After the pandemic, guests stay longer at hotels, leading to new strategies to differentiate work settings and cater to the varied needs of travellers and guests. This includes creating opportunities for coworking, such as offering options for neighbours and city dwellers in the local community and integrating coworking as a rewarding element in the evolving hotel membership program.
Hotels must also offer entertainment opportunities (games, relaxing nooks, bookshelves, a signature 24/7 bar, etc.) and easily accessible amenities to create a sense of belonging and engage more fully with guests. Additionally, hoteliers must manage workplace acoustics carefully to provide a comfortable and productive environment for coworking.
Within a typical hotel, incoming guests encounter a striking atmosphere with eye-catching artwork, luxurious furniture, a well-placed bar, and possibly a unique architectural feature. With coworking spaces in lobbies, the hotel can keep all public activities on the same floor, fostering a diverse and bustling environment that remains lively throughout the day and night. The design should evoke bold, colourful, and, at times, provocative emotions that foster memorable experiences for all.
24/7 accessibility is a crucial aspect of the coworking space hotel experience. Guests can request coffee or cocktails at any time and make use of the stylish furnishings for work, relaxation, or socializing. The public zones accommodate coworking, entertainment, and food and beverage services, catering to the needs of individuals accustomed to bustling office environments. The hotel should also provide quiet spaces, generous living rooms, and society rooms designed for acoustic and visual privacy.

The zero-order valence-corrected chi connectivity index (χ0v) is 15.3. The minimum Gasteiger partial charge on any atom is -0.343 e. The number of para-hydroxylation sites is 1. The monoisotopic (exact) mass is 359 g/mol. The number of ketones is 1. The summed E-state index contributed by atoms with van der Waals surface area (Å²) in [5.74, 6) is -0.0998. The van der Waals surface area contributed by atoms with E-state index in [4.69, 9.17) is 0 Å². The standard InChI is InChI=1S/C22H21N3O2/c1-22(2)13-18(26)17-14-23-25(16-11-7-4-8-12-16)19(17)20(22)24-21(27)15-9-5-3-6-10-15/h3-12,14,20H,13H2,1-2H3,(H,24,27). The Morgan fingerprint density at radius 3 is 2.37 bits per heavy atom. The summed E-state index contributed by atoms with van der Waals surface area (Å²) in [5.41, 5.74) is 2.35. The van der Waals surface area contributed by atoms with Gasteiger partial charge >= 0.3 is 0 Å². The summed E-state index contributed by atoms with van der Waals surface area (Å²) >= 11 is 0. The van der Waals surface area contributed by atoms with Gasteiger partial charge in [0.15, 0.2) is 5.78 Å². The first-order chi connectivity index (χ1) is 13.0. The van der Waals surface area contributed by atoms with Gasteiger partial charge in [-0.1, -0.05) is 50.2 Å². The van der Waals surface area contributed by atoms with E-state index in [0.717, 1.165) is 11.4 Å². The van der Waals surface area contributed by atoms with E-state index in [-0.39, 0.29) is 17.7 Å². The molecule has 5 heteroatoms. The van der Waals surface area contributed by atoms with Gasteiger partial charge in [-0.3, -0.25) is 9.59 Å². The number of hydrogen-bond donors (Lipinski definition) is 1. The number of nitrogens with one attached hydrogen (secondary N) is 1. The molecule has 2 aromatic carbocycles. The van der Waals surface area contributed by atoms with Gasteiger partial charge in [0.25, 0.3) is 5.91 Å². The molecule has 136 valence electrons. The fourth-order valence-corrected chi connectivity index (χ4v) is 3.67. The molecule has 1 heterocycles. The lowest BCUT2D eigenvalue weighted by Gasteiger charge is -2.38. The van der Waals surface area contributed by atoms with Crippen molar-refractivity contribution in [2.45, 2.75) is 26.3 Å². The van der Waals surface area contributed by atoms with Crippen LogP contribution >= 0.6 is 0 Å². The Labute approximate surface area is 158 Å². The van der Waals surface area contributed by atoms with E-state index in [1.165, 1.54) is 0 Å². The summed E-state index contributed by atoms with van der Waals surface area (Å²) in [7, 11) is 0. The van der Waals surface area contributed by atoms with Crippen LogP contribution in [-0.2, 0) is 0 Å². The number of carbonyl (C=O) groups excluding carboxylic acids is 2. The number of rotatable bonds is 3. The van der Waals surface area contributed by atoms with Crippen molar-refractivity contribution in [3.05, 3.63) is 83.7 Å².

To create a conducive environment for remote work, coworking spaces must offer flexibility, elements of art, biophilia, outdoor views, and workplace acoustics.
Sustainability is also a significant consideration for long-term success. Studies indicate that remote workers are drawn to businesses committed to environmental and social responsibility. Therefore, hotels need to align their efforts with sustainable building practices to meet evolving guest and market expectations.
Coworking has become integral to the hospitality industry over the past 15 years. Hotels have adapted their spaces to accommodate coworking, offering amenities and stylish environments to attract remote workers and business travellers. This shift has influenced major hotel chains to enhance their common areas, incorporating elements that cater to the needs of remote and hybrid-remote workers.
The success of coworking spaces in hotels has been evident, especially in attracting a diverse and increasingly mobile workforce. These spaces’ unique design and amenities have contributed to their appeal and potential for continued growth in the hospitality industry.